Non-Destructive Testing of Subsurface Infrastructure using Induced Polarization and Electrical Resistivity Imaging



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As of September 2007, there were over 67,000 U.S. bridges in the National Bridge Inventory classified as having unknown foundations. The bridges spanning rivers are of critical importance due to the risks of potential scour. In fact, over half of all bridge collapses are due to scour. Not only are these failures costly, they can be deadly for the traveling public. On April 5, 1987, ten people were killed in New York when a pier collapsed on the Schoharie Creek Bridge causing two spans of the deck to fall into the creek. Several other fatal collapses have occurred since the Schoharie Creek Bridge failure. Detecting scour is only part of the assessment that must take place to determine risk of failure and knowing the foundation depth is a critical component of the assessment. While this issue is not new, current techniques are typically invasive or costly.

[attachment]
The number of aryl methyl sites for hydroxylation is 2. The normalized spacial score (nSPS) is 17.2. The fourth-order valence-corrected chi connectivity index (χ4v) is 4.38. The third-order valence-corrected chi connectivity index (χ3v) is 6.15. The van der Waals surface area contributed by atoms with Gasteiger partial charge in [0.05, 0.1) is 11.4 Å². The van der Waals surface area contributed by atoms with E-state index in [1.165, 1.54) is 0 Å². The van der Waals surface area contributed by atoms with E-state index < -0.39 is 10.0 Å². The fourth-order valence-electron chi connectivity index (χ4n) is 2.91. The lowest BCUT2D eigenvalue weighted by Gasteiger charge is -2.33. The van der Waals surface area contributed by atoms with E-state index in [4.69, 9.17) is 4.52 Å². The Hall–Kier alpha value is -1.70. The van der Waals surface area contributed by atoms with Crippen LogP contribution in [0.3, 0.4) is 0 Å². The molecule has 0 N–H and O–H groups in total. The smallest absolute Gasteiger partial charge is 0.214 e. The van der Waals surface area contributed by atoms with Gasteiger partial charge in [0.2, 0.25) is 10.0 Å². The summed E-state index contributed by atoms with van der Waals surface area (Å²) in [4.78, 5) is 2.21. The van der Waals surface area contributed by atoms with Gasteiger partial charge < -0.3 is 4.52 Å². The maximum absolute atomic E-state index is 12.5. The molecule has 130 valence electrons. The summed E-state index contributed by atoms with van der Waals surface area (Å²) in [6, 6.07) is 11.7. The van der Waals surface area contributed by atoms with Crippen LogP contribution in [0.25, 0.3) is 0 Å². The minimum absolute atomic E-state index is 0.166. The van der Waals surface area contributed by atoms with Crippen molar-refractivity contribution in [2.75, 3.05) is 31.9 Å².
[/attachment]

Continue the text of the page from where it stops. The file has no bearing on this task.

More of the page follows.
This research explores the feasibility and effectiveness of induced polarization (IP) and electrical resistivity imaging (ERI), near surface geophysical methods, for determining the depth of unknown foundations. In this work, forward models are created to ascertain the effects of the bridge layout on data quality such as varying depths and the impact of adjacent foundations on the foundation in question. Next, an experimental study is conducted at a National Geotechnical Experimentation Site (NGES) to further identify key parameters for the testing design and setup in order to obtain optimal surveys of bridge foundations. The conclusions of the forward modeling and NGES investigations are used to plan the field surveys on four bridges with known foundations. The outcomes of the four bridges show that IP and ERI can be used in concert with one another to estimate the type and depth of bridge foundations. The results of the field surveys are used to create a probability of non-exceedance curve for future predictions of unknown bridge foundations using the methods described in this research.